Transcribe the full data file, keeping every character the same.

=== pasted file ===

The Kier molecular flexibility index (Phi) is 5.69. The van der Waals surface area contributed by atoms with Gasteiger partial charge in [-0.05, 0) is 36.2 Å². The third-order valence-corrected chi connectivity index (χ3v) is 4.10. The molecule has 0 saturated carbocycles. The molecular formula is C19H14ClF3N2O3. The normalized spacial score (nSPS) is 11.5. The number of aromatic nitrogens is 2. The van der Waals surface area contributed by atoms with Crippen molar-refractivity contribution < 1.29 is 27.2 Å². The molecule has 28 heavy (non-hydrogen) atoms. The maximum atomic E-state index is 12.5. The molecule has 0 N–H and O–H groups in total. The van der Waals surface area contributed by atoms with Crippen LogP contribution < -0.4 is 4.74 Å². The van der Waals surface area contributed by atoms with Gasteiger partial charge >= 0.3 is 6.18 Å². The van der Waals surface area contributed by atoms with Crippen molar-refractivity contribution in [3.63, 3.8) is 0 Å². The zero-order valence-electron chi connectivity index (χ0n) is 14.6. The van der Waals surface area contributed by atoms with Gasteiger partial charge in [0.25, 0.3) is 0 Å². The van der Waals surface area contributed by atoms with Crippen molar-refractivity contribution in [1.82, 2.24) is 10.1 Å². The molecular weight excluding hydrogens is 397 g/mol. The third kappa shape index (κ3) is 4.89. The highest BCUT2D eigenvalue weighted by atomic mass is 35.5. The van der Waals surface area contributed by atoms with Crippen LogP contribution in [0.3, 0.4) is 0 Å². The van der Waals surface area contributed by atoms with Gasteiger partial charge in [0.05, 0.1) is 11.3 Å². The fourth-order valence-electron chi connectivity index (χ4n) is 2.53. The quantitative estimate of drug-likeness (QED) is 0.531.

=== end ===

The Kier molecular flexibility index (Phi) is 5.69. The van der Waals surface area contributed by atoms with Gasteiger partial charge in [-0.05, 0) is 36.2 Å². The third-order valence-corrected chi connectivity index (χ3v) is 4.10. The molecule has 0 saturated carbocycles. The molecular formula is C19H14ClF3N2O3. The normalized spacial score (nSPS) is 11.5. The number of aromatic nitrogens is 2. The van der Waals surface area contributed by atoms with Crippen molar-refractivity contribution < 1.29 is 27.2 Å². The molecule has 28 heavy (non-hydrogen) atoms. The maximum atomic E-state index is 12.5. The molecule has 0 N–H and O–H groups in total. The van der Waals surface area contributed by atoms with Crippen LogP contribution < -0.4 is 4.74 Å². The van der Waals surface area contributed by atoms with Gasteiger partial charge >= 0.3 is 6.18 Å². The van der Waals surface area contributed by atoms with Crippen molar-refractivity contribution in [3.63, 3.8) is 0 Å². The zero-order valence-electron chi connectivity index (χ0n) is 14.6. The van der Waals surface area contributed by atoms with Gasteiger partial charge in [0.25, 0.3) is 0 Å². The van der Waals surface area contributed by atoms with Crippen molar-refractivity contribution in [1.82, 2.24) is 10.1 Å². The molecular weight excluding hydrogens is 397 g/mol. The third kappa shape index (κ3) is 4.89. The highest BCUT2D eigenvalue weighted by atomic mass is 35.5. The van der Waals surface area contributed by atoms with Crippen LogP contribution in [0.3, 0.4) is 0 Å². The van der Waals surface area contributed by atoms with Gasteiger partial charge in [0.05, 0.1) is 11.3 Å². The fourth-order valence-electron chi connectivity index (χ4n) is 2.53. The quantitative estimate of drug-likeness (QED) is 0.531.